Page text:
Adult cold and flu drugs hard to find as federal government works on amoxicillin shortage

The triple threat virus season now has adult cold and flu medications in short supply. Shauna Hunt has the latest on the nation wide drug shortages and when more supply of children’s antibiotics will be arriving in Canada.

By Shauna Hunt and Meredith Bond

While shelves in Ontario pharmacies have been empty for several months for children’s medication, it’s now becoming increasingly difficult to find adult cold and flu medications.

Pharmacists tell CityNews they cannot stock their shelves as demand is again picking up. It comes as there has been some good news about children’s antibiotics.

Dr. Jen Belcher with the Ontario Pharmacists Association (OPA) said there has been a low stock of specific brands on and off over the last eight months, but now the shortage has escalated.

“What we are seeing with this is that it’s very similar to the kids’ medications; there is a very exceptionally high demand than typically what we would see in a year,” Dr. Belcher explained.

The drug shortages started being reported when a triple threat virus season, Influenza, COVID-19 and RSV, hit fast and furious. A wave of kids began getting sick, with many of those cases leading to secondary bacterial infections such as strep throat and pneumonia — illnesses treated with antibiotics, which are also in low supply.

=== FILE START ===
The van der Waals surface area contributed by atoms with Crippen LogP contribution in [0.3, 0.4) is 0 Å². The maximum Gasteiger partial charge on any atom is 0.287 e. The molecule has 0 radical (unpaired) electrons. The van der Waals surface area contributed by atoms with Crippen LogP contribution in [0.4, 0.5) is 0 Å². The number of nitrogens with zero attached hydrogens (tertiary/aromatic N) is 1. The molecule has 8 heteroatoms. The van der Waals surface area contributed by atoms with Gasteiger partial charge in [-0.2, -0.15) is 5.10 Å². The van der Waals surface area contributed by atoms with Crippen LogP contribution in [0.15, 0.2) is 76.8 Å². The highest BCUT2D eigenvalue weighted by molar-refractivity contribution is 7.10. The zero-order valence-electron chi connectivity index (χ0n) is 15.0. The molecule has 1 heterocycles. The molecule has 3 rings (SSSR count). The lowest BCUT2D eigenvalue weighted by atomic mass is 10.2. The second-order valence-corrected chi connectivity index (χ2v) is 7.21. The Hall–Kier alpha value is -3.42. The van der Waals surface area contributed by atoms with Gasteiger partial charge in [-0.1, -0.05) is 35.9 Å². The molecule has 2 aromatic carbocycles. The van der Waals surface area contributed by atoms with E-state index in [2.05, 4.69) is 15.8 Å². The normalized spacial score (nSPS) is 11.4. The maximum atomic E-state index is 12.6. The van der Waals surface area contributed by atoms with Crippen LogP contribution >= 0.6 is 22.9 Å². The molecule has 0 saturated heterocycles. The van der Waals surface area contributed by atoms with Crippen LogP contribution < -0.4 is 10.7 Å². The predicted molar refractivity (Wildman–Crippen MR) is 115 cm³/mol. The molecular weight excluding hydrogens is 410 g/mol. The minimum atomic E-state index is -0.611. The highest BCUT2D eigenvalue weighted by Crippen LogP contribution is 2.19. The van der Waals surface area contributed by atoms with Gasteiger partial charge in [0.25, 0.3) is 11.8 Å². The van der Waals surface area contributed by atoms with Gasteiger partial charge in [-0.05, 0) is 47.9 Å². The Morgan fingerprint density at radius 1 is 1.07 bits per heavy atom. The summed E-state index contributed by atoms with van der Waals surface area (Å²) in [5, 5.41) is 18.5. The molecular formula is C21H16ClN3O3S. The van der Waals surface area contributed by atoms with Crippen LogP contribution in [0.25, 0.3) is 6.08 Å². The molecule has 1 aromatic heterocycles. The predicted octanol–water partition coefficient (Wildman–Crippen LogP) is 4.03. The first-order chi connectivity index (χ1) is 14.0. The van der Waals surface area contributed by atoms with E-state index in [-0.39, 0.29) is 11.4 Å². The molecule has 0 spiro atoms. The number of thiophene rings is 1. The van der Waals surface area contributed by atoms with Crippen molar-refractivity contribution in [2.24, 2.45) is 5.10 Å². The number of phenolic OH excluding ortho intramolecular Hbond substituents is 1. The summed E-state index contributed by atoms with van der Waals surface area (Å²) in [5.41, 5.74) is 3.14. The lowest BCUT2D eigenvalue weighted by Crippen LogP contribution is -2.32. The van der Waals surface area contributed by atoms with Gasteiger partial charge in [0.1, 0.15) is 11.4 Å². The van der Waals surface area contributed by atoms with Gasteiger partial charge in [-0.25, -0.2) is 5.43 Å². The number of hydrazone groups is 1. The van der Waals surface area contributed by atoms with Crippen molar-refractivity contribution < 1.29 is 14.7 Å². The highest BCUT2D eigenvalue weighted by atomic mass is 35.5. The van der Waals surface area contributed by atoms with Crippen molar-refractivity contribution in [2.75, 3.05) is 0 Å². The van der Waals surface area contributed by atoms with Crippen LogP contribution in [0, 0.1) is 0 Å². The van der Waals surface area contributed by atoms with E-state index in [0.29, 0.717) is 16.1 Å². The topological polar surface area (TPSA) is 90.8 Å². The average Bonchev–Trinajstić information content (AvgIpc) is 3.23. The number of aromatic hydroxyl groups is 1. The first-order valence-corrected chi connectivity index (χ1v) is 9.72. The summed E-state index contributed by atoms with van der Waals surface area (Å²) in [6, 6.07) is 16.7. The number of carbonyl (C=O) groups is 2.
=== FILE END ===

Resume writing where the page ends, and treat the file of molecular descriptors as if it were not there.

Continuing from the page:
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Since mid-October, Ontario parents have been scrambling to fill prescriptions. CityNews has now learned that by the end of January, Canada should have a 12-week supply of amoxicillin for children.

President and CEO of Juno Pharmaceuticals Mark Mantel said his company is one of several working closely with Health Canada and has been approved to import 100,000 units of international supply.

“The amoxicillin shortage is serious. We are seeing empty pharmacies all over the country, and the hospitals can’t get enough supply, so it’s dire,” Mantel said.

“We are focusing on ensuring that the hospitals have access from a critical care perspective first, particularly the pediatric wards for children,” explained Mantel. “And then we will facilitate the movement of material and amoxicillin antibiotic into all the pharmacies across the country by the end of January.”

After months of empty shelves, the federal government also recently secured a couple of million bottles of children’s acetaminophen and ibuprofen from other countries. With the flu, RSV and COVID-19 still circulating, pharmacists across the GTA continue rationing that supply.

“Ultimately, we cannot say we are in a situation where the shortage is over, there still is not adequate supply, there is still high demand,” said Dr. Belcher.

There are indications that flu has peaked in Ontario, while RSV peaked about a month ago, but COVID-19 cases appear to be on the rise, one reason that could be driving up demand for cold and flu meds.

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